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Stranglers recall their ‘year on heroin’ plan

By Martin Kielty Classic Rock ) published March 13, 2014

JJ Burnell tells of writing suicide note after „artistic decision to see what would happen“

JJ Burnel and Jet Black have recalled the time The Stranglers decided to take heroin for a year – leading to bassist Burnel deciding to commit suicide.

JJ Burnel and Jet Black have recalled the time The Stranglers decided to take heroin for a year – leading to bassist Burnel deciding to commit suicide.

They began taking the drug on a daily basis while making fifth album The Gospel According To The Meninblack in 1980.

As the band mark their 40th anniversary, Burnel tells The Guardian: “It was an artistic decision to see what would happen. Jet and Dave Greenfield were sensible, and quit after a day – Hugh Cornwell and I didn’t. We headed into a surreal, dark, necromantic abyss.

“One night I was so blessed out I thought it would be wonderful to die. I wrote a lovely suicide note, took loads of heroin – and woke up three days later. The band hadn’t even noticed I hadn’t been in the studio.”

The Meninblack explored the concept of aliens visiting Earth – and drummer Black recalls a chain of mysterious happenings while they worked on the album.

He says: “It was based on this phenomenon, back then known only to a small coterie of UFO obsessives: that people who saw UFOs were visited by strange people wearing black to shut them up.

“As soon as we started making the album studios blew up, tour buses broke down and gigs became riots. People working for us dropped dead. We were convinced something occult was going on.”

After looking back on the band’s chequered history, Burnel notes: “You might well ask why we’re still here. The latest tour is our biggest-selling ever. We’ve done all the wrong things, but they turned out to be right.”

The Stranglers are on the road until the end of the month. An 11-disc retrospective box set, Giants And Gems, is released via Parlophone on March 24.

Martin Kielty 

Freelance Online News Contributor

Not only is one-time online news editor Martin an established rock journalist and drummer, but he’s also penned several books on music history, including SAHB Story: The Tale of the Sensational Alex Harvey Band(opens in new tab), a band he once managed, and the best-selling Apollo Memories(opens in new tab) about the history of the legendary and infamous Glasgow Apollo. Martin has written for Classic Rock and Prog and at one time had written more articles for Louder than anyone else (we think he’s second now). He’s appeared on TV and when not delving intro all things music, can be found travelling along the UK’s vast canal network.

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Ranking All The Stranglers Albums from WORST to BEST


500 пратилаца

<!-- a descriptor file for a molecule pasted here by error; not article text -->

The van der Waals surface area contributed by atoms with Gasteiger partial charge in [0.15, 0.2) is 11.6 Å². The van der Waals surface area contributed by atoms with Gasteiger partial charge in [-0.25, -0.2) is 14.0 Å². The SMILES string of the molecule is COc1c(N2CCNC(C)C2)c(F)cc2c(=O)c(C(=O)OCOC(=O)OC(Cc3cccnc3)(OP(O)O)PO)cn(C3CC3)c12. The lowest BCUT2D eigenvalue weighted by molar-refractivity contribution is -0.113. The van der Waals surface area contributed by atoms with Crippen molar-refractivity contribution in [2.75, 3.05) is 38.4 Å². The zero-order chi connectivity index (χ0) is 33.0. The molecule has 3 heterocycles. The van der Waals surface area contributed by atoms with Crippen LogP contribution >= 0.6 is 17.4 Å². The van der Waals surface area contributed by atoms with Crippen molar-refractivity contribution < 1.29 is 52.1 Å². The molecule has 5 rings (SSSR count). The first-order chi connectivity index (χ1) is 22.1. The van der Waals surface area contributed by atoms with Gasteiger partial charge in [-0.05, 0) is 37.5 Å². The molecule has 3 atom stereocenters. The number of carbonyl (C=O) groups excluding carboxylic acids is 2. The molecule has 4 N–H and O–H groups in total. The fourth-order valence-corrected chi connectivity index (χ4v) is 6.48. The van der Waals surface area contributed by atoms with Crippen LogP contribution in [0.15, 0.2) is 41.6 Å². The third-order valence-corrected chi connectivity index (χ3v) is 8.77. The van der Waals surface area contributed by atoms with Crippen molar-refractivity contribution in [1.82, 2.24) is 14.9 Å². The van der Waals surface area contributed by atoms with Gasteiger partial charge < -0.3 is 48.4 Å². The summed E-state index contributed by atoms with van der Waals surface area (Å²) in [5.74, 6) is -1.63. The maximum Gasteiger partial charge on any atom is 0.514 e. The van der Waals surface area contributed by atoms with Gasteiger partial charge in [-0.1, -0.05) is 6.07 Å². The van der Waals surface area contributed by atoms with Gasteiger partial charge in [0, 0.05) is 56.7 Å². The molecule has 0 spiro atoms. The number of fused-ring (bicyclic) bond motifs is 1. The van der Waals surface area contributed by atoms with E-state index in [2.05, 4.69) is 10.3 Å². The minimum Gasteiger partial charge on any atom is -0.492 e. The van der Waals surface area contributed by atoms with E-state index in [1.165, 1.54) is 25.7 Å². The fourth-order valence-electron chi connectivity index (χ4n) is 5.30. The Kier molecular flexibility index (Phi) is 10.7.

The Stranglers are an English rock band who emerged via the punk rock scene. Scoring some 23 UK top 40 singles and 17 studios albums to date in a career spanning four decades, the Stranglers are one of the longest-surviving and most „continuously successful“ bands to have originated in the UK punk scene. Formed as the Guildford Stranglers on 11 September 1974 in Guildford, Surrey, they originally built a following within the mid-1970s pub rock scene. While their aggressive, no-compromise attitude had them identified by the media with the emerging UK punk rock scene that followed, their idiosyncratic approach rarely followed any single musical genre, and the group went on to explore a variety of musical styles, from new wave, art rock and gothic rock through the sophisti-pop of some of their 1980s output. They had major mainstream success with their 1982 single „Golden Brown“. Their other hits include „No More Heroes“, „Peaches“, „Always the Sun“ and „Skin Deep“ and the 2003 Top 40 hit „Big Thing Coming“, which was seen as a return to form. The Stranglers’ early sound was driven by Jean-Jacques Burnel’s melodic bass, but also gave prominence to Dave Greenfield’s keyboards. Their early music was also characterised by the growling vocals and sometimes misanthropic lyrics of both Burnel and Hugh Cornwell. Over time, their output gradually grew more refined and sophisticated. Summing up their contribution to popular music, critic Dave Thompson later wrote: „From bad-mannered yobs to purveyors of supreme pop delicacies, the group was responsible for music that may have been ugly and might have been crude – but it was never, ever boring. Unfortunately, during the COVID19 Pandemic the keyboard player Dave Greenfield passed away due to this virus, So as a tribute to him I am Ranking all the albums from worst to best. Albums: Rattus Norvegicus 1977 No More Heroes 1977 Black and White 1978 The Raven 1979 The Gospel According to the Meninblack 1981 La folie 1981 Feline 1983 Aural Sculpture 1984 Dreamtime 1986 10 1990 Stranglers in the Night 1992 About Time 1995 Written in Red 1997 Coup de Grace 1998 Norfolk Coast 2004 Suite XVI 2006 Giants 2012 Band Members: Jet Black – drums, percussion (1974–present; non-touring since 2015) Jean-Jacques Burnel – bass, backing vocals (1974–present), lead vocals (1974–1990, 2006–present) Baz Warne – guitar, backing vocals (2000–present), lead vocals (2006–present) Hugh Cornwell – guitar, lead and backing vocals (1974–1990) Hans Wärmling – keyboards, backing vocals, guitar (1974–1975; ) Dave Greenfield – keyboards, backing vocals (1975–2020), lead vocals (1975–1990, 2006–2020;) Paul Roberts – lead vocals (1990–2006) John Ellis – guitar, backing vocals (1990–2000) List Written By Patrica Marks Special Thanks to the creator of the berrytelly – Sinister RP: If you have any other suggestions to what other films i can review please let me know. You also follow me on on these platforms: Twitter: Facebook: Patreon: If you wish to donate and help improve this channel please donate here: #berryman81 #TheStranglers #Worsttobest